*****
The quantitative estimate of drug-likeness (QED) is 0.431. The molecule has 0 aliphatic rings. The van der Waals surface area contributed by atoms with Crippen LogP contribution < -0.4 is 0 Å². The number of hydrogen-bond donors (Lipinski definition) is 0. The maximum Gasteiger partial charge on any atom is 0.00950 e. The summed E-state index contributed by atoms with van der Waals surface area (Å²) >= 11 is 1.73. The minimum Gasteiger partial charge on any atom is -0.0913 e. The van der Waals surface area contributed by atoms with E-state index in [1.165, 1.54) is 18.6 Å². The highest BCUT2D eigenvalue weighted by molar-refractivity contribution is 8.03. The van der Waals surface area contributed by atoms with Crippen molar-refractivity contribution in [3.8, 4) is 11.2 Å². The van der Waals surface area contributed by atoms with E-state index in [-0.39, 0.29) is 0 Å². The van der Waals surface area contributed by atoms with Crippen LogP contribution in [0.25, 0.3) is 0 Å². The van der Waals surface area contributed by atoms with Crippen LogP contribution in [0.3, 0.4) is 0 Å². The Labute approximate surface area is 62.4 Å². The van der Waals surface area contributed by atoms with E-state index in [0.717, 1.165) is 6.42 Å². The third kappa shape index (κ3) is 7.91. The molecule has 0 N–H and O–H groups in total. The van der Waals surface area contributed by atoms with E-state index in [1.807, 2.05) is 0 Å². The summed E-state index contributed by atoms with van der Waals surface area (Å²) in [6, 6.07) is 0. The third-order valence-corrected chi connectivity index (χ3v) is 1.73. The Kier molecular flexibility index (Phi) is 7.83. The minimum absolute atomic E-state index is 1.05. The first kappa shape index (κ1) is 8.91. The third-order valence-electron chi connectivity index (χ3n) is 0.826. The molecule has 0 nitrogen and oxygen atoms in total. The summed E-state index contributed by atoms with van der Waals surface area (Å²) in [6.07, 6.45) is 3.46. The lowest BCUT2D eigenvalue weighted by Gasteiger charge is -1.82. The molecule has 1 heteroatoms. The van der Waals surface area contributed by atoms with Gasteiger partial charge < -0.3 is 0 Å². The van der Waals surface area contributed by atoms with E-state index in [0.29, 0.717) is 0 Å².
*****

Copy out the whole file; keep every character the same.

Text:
The quantitative estimate of drug-likeness (QED) is 0.431. The molecule has 0 aliphatic rings. The van der Waals surface area contributed by atoms with Crippen LogP contribution < -0.4 is 0 Å². The number of hydrogen-bond donors (Lipinski definition) is 0. The maximum Gasteiger partial charge on any atom is 0.00950 e. The summed E-state index contributed by atoms with van der Waals surface area (Å²) >= 11 is 1.73. The minimum Gasteiger partial charge on any atom is -0.0913 e. The van der Waals surface area contributed by atoms with E-state index in [1.165, 1.54) is 18.6 Å². The highest BCUT2D eigenvalue weighted by molar-refractivity contribution is 8.03. The van der Waals surface area contributed by atoms with Crippen molar-refractivity contribution in [3.8, 4) is 11.2 Å². The van der Waals surface area contributed by atoms with E-state index in [-0.39, 0.29) is 0 Å². The van der Waals surface area contributed by atoms with Crippen LogP contribution in [0.25, 0.3) is 0 Å². The van der Waals surface area contributed by atoms with Crippen LogP contribution in [0.3, 0.4) is 0 Å². The Labute approximate surface area is 62.4 Å². The van der Waals surface area contributed by atoms with E-state index in [0.717, 1.165) is 6.42 Å². The third kappa shape index (κ3) is 7.91. The molecule has 0 N–H and O–H groups in total. The van der Waals surface area contributed by atoms with E-state index in [1.807, 2.05) is 0 Å². The summed E-state index contributed by atoms with van der Waals surface area (Å²) in [6, 6.07) is 0. The third-order valence-corrected chi connectivity index (χ3v) is 1.73. The Kier molecular flexibility index (Phi) is 7.83. The minimum absolute atomic E-state index is 1.05. The first kappa shape index (κ1) is 8.91. The third-order valence-electron chi connectivity index (χ3n) is 0.826. The molecule has 0 nitrogen and oxygen atoms in total. The summed E-state index contributed by atoms with van der Waals surface area (Å²) in [6.07, 6.45) is 3.46. The lowest BCUT2D eigenvalue weighted by Gasteiger charge is -1.82. The molecule has 1 heteroatoms. The van der Waals surface area contributed by atoms with Gasteiger partial charge < -0.3 is 0 Å². The van der Waals surface area contributed by atoms with E-state index in [0.29, 0.717) is 0 Å².